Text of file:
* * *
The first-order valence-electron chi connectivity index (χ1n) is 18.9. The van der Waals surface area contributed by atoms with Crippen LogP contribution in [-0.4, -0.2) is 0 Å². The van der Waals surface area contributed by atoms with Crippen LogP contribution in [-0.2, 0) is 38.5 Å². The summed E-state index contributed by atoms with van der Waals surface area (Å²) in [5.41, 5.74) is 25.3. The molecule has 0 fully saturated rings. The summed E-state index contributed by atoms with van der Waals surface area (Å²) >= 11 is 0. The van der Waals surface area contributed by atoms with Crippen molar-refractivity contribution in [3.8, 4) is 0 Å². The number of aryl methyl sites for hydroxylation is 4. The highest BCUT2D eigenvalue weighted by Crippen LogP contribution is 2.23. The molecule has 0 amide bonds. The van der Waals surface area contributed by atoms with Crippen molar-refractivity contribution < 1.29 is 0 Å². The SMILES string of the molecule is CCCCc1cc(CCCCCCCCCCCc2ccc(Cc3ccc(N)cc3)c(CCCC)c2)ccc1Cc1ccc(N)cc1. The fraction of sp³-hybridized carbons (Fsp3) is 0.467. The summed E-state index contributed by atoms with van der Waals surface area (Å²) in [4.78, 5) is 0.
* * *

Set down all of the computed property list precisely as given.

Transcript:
The first-order valence-electron chi connectivity index (χ1n) is 18.9. The van der Waals surface area contributed by atoms with Crippen LogP contribution in [-0.4, -0.2) is 0 Å². The van der Waals surface area contributed by atoms with Crippen LogP contribution in [-0.2, 0) is 38.5 Å². The summed E-state index contributed by atoms with van der Waals surface area (Å²) in [5.41, 5.74) is 25.3. The molecule has 0 fully saturated rings. The summed E-state index contributed by atoms with van der Waals surface area (Å²) >= 11 is 0. The van der Waals surface area contributed by atoms with Crippen molar-refractivity contribution in [3.8, 4) is 0 Å². The number of aryl methyl sites for hydroxylation is 4. The highest BCUT2D eigenvalue weighted by Crippen LogP contribution is 2.23. The molecule has 0 amide bonds. The van der Waals surface area contributed by atoms with Crippen molar-refractivity contribution < 1.29 is 0 Å². The SMILES string of the molecule is CCCCc1cc(CCCCCCCCCCCc2ccc(Cc3ccc(N)cc3)c(CCCC)c2)ccc1Cc1ccc(N)cc1. The fraction of sp³-hybridized carbons (Fsp3) is 0.467. The summed E-state index contributed by atoms with van der Waals surface area (Å²) in [4.78, 5) is 0.